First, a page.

Dr. Doyle: [1:11] It’s a revolutionary approach. Every psalm gets its own…it’s almost like a comic strip layout. This horizontal register of images. This is a combination of quite literal depictions of a word or phrase in the relevant psalm, and also a more Christological interpretation, an understanding of the Psalms as a prefiguration of Christ’s life, death, and resurrection.

[1:45] For example, at the bottom of this page you see a man who’s touching his lips and he’s holding a cup. This refers to a phrase in the psalm which says “The Lord is my inheritance and my cup.” So it’s very direct picking up of that phrase.

[2:04] But other images are much more interpretive. We have a man leaning down to pull two figures out of a hole. This is probably the Harrowing of Hell, Christ rescuing Adam and Eve, and comes from another verse in the psalm. That verse is “Because thou wilt not leave my soul in hell.”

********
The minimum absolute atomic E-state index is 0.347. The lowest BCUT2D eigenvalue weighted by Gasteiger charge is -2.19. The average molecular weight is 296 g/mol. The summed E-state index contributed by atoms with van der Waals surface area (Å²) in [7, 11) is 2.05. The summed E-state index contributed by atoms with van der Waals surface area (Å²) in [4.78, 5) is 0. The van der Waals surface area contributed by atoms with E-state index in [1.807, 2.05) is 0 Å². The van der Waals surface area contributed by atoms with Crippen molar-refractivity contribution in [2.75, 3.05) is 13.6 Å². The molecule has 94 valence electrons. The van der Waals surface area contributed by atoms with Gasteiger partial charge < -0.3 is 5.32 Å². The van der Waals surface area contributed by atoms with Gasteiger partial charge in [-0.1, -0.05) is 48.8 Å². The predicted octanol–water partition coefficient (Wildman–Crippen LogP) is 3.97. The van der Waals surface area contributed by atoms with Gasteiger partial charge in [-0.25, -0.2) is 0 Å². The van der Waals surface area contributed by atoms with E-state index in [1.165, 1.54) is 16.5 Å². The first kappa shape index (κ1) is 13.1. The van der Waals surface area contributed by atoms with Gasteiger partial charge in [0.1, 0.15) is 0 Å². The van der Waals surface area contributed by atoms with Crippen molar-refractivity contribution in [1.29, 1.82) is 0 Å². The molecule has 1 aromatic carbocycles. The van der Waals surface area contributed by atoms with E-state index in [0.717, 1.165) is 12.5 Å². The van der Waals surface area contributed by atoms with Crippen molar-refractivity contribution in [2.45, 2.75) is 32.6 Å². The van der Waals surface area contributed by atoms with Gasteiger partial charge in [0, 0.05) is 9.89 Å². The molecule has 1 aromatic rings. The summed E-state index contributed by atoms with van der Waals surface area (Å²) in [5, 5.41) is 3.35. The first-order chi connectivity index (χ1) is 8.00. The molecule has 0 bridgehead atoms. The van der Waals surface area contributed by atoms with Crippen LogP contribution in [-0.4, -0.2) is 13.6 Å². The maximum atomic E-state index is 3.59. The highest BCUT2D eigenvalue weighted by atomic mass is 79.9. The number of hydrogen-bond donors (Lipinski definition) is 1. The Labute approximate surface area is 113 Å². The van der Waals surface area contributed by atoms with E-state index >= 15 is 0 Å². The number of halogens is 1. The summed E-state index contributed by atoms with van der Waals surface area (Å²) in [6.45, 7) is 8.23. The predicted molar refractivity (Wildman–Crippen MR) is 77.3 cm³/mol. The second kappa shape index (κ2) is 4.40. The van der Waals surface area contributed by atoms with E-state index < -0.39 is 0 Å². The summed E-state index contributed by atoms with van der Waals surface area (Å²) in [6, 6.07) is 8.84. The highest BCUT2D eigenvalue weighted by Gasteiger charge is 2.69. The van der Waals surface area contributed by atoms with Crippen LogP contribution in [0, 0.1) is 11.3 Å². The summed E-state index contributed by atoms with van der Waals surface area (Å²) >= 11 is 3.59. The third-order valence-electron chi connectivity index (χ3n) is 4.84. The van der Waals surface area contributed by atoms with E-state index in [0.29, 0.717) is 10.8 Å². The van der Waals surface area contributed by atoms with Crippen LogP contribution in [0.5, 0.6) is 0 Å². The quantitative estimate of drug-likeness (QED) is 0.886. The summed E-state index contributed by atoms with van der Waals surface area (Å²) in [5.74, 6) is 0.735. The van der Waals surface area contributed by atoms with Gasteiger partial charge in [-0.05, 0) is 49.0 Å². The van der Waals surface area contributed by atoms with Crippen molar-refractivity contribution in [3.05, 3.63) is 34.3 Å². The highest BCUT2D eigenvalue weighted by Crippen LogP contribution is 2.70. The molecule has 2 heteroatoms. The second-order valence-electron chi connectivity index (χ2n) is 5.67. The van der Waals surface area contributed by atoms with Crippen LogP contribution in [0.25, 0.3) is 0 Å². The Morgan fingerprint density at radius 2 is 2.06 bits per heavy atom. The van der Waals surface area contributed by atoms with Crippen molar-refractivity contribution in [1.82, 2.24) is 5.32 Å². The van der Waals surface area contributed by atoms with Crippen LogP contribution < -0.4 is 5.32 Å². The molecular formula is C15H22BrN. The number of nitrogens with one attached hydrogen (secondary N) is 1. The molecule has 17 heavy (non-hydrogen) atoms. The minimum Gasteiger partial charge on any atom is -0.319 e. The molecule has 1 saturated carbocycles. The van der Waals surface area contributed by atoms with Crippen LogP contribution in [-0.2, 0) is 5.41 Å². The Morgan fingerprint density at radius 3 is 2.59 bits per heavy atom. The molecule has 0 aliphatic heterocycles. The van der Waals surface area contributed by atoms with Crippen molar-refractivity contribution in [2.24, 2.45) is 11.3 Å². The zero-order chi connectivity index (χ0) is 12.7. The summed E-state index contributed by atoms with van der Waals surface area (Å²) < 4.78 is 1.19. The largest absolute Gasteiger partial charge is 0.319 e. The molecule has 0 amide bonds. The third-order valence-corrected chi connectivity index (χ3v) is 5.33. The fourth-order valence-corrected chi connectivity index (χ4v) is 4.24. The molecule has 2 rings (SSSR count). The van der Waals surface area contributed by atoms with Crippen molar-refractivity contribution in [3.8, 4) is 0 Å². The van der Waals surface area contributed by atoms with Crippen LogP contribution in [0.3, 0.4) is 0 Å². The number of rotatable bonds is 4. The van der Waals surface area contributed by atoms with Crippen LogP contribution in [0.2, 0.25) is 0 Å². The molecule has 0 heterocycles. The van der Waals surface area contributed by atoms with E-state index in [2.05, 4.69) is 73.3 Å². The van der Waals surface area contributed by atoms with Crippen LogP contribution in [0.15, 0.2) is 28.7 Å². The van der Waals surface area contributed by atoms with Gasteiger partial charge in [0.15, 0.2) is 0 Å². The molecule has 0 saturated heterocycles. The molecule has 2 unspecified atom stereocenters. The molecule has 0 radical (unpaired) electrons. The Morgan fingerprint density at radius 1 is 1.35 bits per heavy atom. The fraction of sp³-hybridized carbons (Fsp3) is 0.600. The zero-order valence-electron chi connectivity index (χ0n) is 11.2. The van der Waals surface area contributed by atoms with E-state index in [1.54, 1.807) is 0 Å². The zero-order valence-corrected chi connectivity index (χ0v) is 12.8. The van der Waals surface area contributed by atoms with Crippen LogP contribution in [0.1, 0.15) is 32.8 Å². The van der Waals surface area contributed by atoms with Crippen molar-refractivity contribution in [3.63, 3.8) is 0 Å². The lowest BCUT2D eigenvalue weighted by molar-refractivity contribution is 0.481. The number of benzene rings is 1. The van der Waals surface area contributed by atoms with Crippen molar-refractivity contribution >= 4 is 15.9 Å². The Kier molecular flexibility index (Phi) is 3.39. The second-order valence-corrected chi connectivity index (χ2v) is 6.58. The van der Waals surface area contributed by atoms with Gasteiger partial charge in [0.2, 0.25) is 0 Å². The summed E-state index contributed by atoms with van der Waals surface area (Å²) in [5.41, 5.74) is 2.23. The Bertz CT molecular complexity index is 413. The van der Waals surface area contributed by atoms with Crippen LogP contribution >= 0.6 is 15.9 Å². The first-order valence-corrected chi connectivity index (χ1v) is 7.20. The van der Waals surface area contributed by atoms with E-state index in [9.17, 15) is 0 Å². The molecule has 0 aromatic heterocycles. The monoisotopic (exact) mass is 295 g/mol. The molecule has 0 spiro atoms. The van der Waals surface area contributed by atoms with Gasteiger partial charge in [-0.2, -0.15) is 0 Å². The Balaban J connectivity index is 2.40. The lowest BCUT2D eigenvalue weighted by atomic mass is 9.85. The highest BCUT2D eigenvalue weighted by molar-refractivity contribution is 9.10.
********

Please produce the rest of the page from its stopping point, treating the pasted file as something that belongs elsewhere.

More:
Dr. Harris: [2:28] So what we’re seeing here is this Old Testament, this Jewish Bible psalm, interpreted in the light of Christianity, of Christ’s descent into hell and bringing out souls from hell, including those of Adam and Eve. What I love especially about these illustrations is these lovely fluid lines that have a lot of energy, but they’re also very expressive of human emotion.

[2:56] Adam and Eve reaching up to Christ to save them from the mouth of hell, or one of my favorites is in Psalm 13. One of the lines is, “You have confounded the counsel of the poor man.” We see what looks like a woman with smaller figures, perhaps children, and a sense of their being neglected.

[3:20] They seem in need of pity and sympathy, which the woman in front of them is pleading with the ruler to provide to them, but he is involved in evil. We see those serpents twining around the canopy that he sits under and the violence around him. These are people who are not listening to the word of God, and we see God above them surrounded by angels.